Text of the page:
It’s hard to find a fractal more famous than the Mandelbrot set. It falls into a class of fractals called Iterated Function Systems, which all revolve around applying functions to points repeatedly and analyzing the output. Here, those points are in the complex plane, and the function is \(f(z) = z^2 + c\), where \(c\) is fixed at the initial value of the point. For example, the point \(-i\) gives \(f(i) = (-i)^2 + i = -1 + i\) when run through the function, and then \(-1 + i\) gives \(f(-1 + i) = (-1 + i)^2 + i = -i\) again. The function will flip-flop between those two numbers forever, and what’s relevant to us is that their magnitudes will never blow up to infinity. Starting points with that property are the ones in the Mandelbrot set, and we color them black. For all the points that do induce sequences with unbounded magnitude, we color them according to how quickly those sequence grow — bright for slow and dark for fast.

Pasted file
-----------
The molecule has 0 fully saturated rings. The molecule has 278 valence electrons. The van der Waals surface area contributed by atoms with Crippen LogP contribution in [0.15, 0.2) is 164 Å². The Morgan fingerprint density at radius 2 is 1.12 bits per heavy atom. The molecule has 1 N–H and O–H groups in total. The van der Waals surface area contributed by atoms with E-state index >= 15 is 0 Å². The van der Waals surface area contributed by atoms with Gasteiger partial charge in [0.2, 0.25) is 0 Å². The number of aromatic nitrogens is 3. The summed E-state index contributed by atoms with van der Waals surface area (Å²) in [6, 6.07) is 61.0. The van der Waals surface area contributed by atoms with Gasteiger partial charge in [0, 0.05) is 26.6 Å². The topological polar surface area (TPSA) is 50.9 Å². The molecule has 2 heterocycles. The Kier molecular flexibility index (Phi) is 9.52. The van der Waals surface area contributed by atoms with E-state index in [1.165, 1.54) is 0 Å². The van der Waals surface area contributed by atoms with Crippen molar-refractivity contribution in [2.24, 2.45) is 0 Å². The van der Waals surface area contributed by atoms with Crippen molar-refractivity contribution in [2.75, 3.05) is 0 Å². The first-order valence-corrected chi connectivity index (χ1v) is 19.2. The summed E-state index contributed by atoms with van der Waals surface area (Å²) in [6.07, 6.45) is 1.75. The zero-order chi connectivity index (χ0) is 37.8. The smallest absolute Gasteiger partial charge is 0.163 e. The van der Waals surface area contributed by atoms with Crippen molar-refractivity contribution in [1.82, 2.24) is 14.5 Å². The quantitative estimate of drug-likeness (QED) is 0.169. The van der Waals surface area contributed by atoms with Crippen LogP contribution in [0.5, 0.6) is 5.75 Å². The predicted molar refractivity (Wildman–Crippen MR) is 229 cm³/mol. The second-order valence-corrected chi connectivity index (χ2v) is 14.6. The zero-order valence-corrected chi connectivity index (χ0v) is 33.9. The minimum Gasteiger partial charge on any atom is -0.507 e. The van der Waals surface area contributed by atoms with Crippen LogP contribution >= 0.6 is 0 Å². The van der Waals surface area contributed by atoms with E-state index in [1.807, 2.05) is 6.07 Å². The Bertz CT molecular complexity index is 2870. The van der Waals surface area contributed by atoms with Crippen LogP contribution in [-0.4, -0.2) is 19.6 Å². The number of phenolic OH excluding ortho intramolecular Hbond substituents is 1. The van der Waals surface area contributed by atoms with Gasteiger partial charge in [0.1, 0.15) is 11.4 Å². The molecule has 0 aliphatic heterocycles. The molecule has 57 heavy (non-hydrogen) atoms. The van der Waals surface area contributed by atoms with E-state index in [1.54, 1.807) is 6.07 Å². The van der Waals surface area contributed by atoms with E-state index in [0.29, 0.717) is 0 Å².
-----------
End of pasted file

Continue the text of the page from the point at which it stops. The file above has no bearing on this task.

Using the same \(c\) for every point results in a related type of fractal called a Julia Set, which resembles the Mandelbrot set at that point. Drag or hover on the Mandelbrot set to pick a Julia set after clicking the button, and click or release to explore that Julia set.
Of course, the Mandelbrot set and its Julias are most well-known for their tiny features only visible by zooming in. Drag on the scene to look around, and use the scroll wheel or pinch to zoom.
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